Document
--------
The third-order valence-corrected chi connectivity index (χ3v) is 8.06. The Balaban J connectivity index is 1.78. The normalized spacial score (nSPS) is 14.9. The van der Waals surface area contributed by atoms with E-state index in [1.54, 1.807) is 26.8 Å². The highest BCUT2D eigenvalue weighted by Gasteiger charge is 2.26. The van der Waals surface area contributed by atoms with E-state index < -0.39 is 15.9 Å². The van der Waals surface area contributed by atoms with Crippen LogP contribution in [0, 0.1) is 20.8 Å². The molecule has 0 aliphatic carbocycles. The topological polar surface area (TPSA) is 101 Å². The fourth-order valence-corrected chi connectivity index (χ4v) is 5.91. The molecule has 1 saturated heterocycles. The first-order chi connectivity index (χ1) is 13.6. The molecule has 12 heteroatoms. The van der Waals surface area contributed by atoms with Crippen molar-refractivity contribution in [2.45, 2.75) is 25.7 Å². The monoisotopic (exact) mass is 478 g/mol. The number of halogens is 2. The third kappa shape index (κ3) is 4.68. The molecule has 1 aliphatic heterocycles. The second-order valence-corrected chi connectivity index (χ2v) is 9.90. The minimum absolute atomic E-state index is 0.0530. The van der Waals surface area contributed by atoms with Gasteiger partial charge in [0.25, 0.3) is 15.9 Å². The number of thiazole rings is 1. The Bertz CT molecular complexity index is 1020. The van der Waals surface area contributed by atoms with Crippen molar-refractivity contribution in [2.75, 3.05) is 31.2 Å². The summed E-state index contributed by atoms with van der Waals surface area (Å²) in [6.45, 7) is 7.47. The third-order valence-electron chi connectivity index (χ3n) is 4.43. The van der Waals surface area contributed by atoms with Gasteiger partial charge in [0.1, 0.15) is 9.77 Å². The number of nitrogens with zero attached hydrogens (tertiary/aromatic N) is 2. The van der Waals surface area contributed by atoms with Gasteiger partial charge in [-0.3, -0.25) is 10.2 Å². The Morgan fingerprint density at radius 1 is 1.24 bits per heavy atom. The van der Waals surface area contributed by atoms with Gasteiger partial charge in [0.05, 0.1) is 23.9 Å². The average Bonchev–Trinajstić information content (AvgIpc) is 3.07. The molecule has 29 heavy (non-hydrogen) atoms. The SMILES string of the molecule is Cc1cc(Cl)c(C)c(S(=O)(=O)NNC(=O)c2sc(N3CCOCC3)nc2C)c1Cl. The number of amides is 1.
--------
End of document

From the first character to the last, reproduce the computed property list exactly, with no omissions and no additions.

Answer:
The third-order valence-corrected chi connectivity index (χ3v) is 8.06. The Balaban J connectivity index is 1.78. The normalized spacial score (nSPS) is 14.9. The van der Waals surface area contributed by atoms with E-state index in [1.54, 1.807) is 26.8 Å². The highest BCUT2D eigenvalue weighted by Gasteiger charge is 2.26. The van der Waals surface area contributed by atoms with E-state index < -0.39 is 15.9 Å². The van der Waals surface area contributed by atoms with Crippen LogP contribution in [0, 0.1) is 20.8 Å². The molecule has 0 aliphatic carbocycles. The topological polar surface area (TPSA) is 101 Å². The fourth-order valence-corrected chi connectivity index (χ4v) is 5.91. The molecule has 1 saturated heterocycles. The first-order chi connectivity index (χ1) is 13.6. The molecule has 12 heteroatoms. The van der Waals surface area contributed by atoms with Crippen molar-refractivity contribution in [2.45, 2.75) is 25.7 Å². The monoisotopic (exact) mass is 478 g/mol. The number of halogens is 2. The third kappa shape index (κ3) is 4.68. The molecule has 1 aliphatic heterocycles. The second-order valence-corrected chi connectivity index (χ2v) is 9.90. The minimum absolute atomic E-state index is 0.0530. The van der Waals surface area contributed by atoms with Gasteiger partial charge in [0.25, 0.3) is 15.9 Å². The number of thiazole rings is 1. The Bertz CT molecular complexity index is 1020. The van der Waals surface area contributed by atoms with Crippen molar-refractivity contribution in [2.75, 3.05) is 31.2 Å². The summed E-state index contributed by atoms with van der Waals surface area (Å²) in [6.45, 7) is 7.47. The third-order valence-electron chi connectivity index (χ3n) is 4.43. The van der Waals surface area contributed by atoms with Gasteiger partial charge in [0.1, 0.15) is 9.77 Å². The number of nitrogens with zero attached hydrogens (tertiary/aromatic N) is 2. The van der Waals surface area contributed by atoms with Gasteiger partial charge in [-0.3, -0.25) is 10.2 Å². The Morgan fingerprint density at radius 1 is 1.24 bits per heavy atom. The van der Waals surface area contributed by atoms with Gasteiger partial charge in [0.05, 0.1) is 23.9 Å². The average Bonchev–Trinajstić information content (AvgIpc) is 3.07. The molecule has 29 heavy (non-hydrogen) atoms. The SMILES string of the molecule is Cc1cc(Cl)c(C)c(S(=O)(=O)NNC(=O)c2sc(N3CCOCC3)nc2C)c1Cl. The number of amides is 1.